The best thing is, when I started receiving a wage, instead of spending it I arranged to have it paid into a completely different bank account and simply ignore it. We've lived without that second wage for so long we just kept living that way. As a result, we have just got back from our first ever overseas trip to Bali!
Contributed by: Sally J
I bake every day because I enjoy baking and my family of five enjoy eating. This has saved us thousands over 11 years. We have paid cash for two new cars and we have owned our house outright after only five years of mortgage. To save money, grow a vegetable garden and flowers for enjoyment, shop for specials and buy in bulk - but not so much that it expires before you can use it.
Contributed by: Tracy Gillard
Over the past four years I have been fighting my way out of debt. I was left with a large amount of debt when my marriage ended and it seemed I would never find a way out, working nights to support myself and five children and trying to reduce the debt in some way. Then, instead of just reading Simple Savings I began implementing as much of it as I could. Along the way I found that things I previously thought were impossible are just every day now!
Two of my children have now left home and are independent and I have three daughters still living with me. I have found new ways to feed them and, where once they would have balked if I offered them home-made soup after school, they now eat it with relish. A home-made frappe was dessert last night and they were happy and satisfied with that. Fruit jellies, home-made scrolls and calzone, along with the batches of muffins, bikkies or cakes I make, are average snacks and lunches. School lunch today was home-made soup with home-made pizza scrolls. It certainly took a while to change their views from believing that everything had to be store-bought and chips were the afternoon snack.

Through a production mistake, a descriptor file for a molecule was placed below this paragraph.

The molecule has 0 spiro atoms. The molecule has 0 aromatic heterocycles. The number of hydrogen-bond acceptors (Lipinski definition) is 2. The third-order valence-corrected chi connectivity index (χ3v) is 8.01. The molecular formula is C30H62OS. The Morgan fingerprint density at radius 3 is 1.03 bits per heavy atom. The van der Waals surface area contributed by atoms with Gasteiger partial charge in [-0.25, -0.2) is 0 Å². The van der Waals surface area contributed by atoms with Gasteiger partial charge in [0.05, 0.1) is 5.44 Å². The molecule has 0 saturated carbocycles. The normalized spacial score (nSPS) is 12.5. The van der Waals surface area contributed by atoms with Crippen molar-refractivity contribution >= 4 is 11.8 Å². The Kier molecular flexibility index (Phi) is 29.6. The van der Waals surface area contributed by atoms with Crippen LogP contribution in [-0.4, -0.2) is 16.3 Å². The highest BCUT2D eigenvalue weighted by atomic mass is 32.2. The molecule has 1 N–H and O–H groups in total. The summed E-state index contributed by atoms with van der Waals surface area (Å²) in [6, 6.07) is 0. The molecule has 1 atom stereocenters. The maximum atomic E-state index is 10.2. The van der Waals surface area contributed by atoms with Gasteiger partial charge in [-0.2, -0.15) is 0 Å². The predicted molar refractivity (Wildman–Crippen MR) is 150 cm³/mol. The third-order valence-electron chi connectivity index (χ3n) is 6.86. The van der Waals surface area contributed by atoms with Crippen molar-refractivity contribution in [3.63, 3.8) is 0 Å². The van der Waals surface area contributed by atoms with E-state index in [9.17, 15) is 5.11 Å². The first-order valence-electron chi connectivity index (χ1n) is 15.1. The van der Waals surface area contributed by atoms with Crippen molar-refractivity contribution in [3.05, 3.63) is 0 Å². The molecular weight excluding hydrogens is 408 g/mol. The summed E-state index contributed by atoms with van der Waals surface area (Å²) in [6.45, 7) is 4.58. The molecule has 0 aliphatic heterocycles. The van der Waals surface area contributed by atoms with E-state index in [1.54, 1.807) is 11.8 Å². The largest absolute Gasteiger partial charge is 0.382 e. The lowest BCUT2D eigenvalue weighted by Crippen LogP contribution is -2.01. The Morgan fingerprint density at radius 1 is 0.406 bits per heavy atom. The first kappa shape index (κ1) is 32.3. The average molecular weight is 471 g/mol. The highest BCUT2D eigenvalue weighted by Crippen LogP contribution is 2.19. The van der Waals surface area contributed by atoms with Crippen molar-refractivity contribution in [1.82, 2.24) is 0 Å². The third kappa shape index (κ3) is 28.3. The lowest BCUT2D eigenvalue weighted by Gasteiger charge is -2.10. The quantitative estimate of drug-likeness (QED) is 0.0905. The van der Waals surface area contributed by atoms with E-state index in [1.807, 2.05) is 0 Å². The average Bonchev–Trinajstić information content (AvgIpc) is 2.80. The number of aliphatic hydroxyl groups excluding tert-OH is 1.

I am now debt-free and have savings - something I never thought I would have! Bulk toilet paper, bulk washing powder, skim milk powder, and bulk meat buys at a discount butcher and fruit from the growers has saved me a small fortune.
I recently moved in with my partner to his home with the girls and together we have been able to make more and more changes which once would have not been thought possible but with small steps we have cut out television unless it is a special documentary or one of the two shows per week we deem suitable. The girls now play outside or they garden, read and do homework after school instead of being glued to the 'box' and they haven't asked to play Nintendo for weeks now. Water or weak cordial is the staple drink, with the occasional juice for a treat.
I am now a stay at home mum and as long as I can feed this family, pay for petrol in my car and keep the girls clothed for under $500 per fortnight it will stay that way. I am working hard to make sure these dreams come true.
In reality there is no sacrifice - you just need to know what you want and aim for it every day.
Contributed by: Mona
Changing circumstances and a growing family all added up to us paying a whole lot less off our mortgage than we would have liked. Pretty soon we would have started to go backwards. It was crunch time!